The Bears are going to take a long, hard look at the makeup of their tight end room this offseason. Trey Burton, who's teetering on joining a growing list of free-agent busts signed by GM Ryan Pace since 2015, will be back because of his cap hit, but the rest of the depth chart offers more questions than answers moving forward.

Adam Shaheen, 2017's second-round pick, has likely played his last down in Chicago. He's regressed in his third season with the team and after an injury-plagued start to his career, it appears time to move on. Special teams standout Ben Braunecker is likely to be back, but he offers little upside beyond the game's third phase. J.P. Holtz and undrafted rookie Jesper Horsted have been pleasant surprises and may develop into the team's future at the position, but it's a risky proposition to rely on two players who were fringe-NFL guys at the start of the season.

It's highly unlikely Pace will invest more free-agent dollars into tight end because of the hefty paycheck being cut to Burton. He'll have an $8.55 million cap hit in 2020, which ranks among the highest-paid tight ends in the NFL. As a result, Pace will be forced to dip into the 2020 NFL draft class to upgrade the talent level.

Fortunately for the Bears, the second round is where this year's top tight ends are expected to come off the board. In fact, Pace may end up having his pick of the litter if ESPN draft analyst Todd McShay's prospect rankings bear out.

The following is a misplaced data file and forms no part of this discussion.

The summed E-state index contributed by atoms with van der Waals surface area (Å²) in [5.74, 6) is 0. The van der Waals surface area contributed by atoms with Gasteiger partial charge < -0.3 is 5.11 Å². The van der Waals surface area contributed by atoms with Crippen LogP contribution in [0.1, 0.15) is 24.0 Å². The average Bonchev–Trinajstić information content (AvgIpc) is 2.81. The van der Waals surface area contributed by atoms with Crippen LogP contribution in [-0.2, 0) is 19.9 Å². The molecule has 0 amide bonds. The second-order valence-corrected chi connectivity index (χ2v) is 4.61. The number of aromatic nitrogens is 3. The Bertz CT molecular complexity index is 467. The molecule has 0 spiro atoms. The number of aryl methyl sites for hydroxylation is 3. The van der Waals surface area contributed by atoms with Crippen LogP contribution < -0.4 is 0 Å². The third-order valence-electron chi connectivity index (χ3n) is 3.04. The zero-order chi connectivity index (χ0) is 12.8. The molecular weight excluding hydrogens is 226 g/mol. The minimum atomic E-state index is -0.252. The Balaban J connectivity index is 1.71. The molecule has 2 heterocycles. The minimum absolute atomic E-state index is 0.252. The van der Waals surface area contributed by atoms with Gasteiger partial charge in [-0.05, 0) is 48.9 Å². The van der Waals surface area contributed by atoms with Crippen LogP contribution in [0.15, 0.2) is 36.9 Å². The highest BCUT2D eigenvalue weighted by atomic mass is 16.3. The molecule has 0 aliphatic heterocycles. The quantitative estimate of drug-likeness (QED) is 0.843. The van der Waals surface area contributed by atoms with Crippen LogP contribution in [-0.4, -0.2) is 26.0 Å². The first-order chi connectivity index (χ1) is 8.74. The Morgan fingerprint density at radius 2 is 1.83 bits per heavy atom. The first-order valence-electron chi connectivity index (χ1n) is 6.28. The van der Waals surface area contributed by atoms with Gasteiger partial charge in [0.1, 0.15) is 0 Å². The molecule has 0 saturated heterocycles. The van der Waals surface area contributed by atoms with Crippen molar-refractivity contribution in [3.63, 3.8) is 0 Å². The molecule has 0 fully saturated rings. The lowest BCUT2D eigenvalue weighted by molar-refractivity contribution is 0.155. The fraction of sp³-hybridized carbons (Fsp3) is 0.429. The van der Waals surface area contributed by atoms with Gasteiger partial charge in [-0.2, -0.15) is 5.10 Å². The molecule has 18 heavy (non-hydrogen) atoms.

McShay, who teamed with Mel Kiper, Jr. to answer the 30 biggest questions at the start of the NFL draft season, doesn't have a tight end with a first-round grade. His highest-rated player at the position just happens to be in the range where the Bears' first selection currently sits.

"Over the past three years, there has been an average of two first-round tight ends, and Iowa's T.J. Hockenson and Noah Fant were both top-20 picks last April," McShay wrote. "But don't expect a repeat. No one has really emerged this season like Hockenson, Fant and even Irv Smith Jr. did in 2018. The highest-ranked tight end in my rankings is Vanderbilt's Jared Pinkney at No. 49. Unless we see an underclassman rise through the process, I don't see a first-rounder in this group."

The Bears currently own the 45th pick (from Raiders) and 50th pick in the second round.

The bad news is Pinkney isn't the kind of pass-catcher the Bears are searching for Matt Nagy's offense. But the good news is there are a few players in this year's class who offer some upside as a receiver (we'll have a complete breakdown over the coming months). And if Pinkney is considered the best of the bunch, the Bears should have little trouble adding a player who fits their needs at a good value later in the draft.

Maybe Horsted will do enough over the final three games to convince Pace that Chicago already has its young ascending tight end on the roster. But if he doesn't, the Bears will have plenty of options to choose from in April.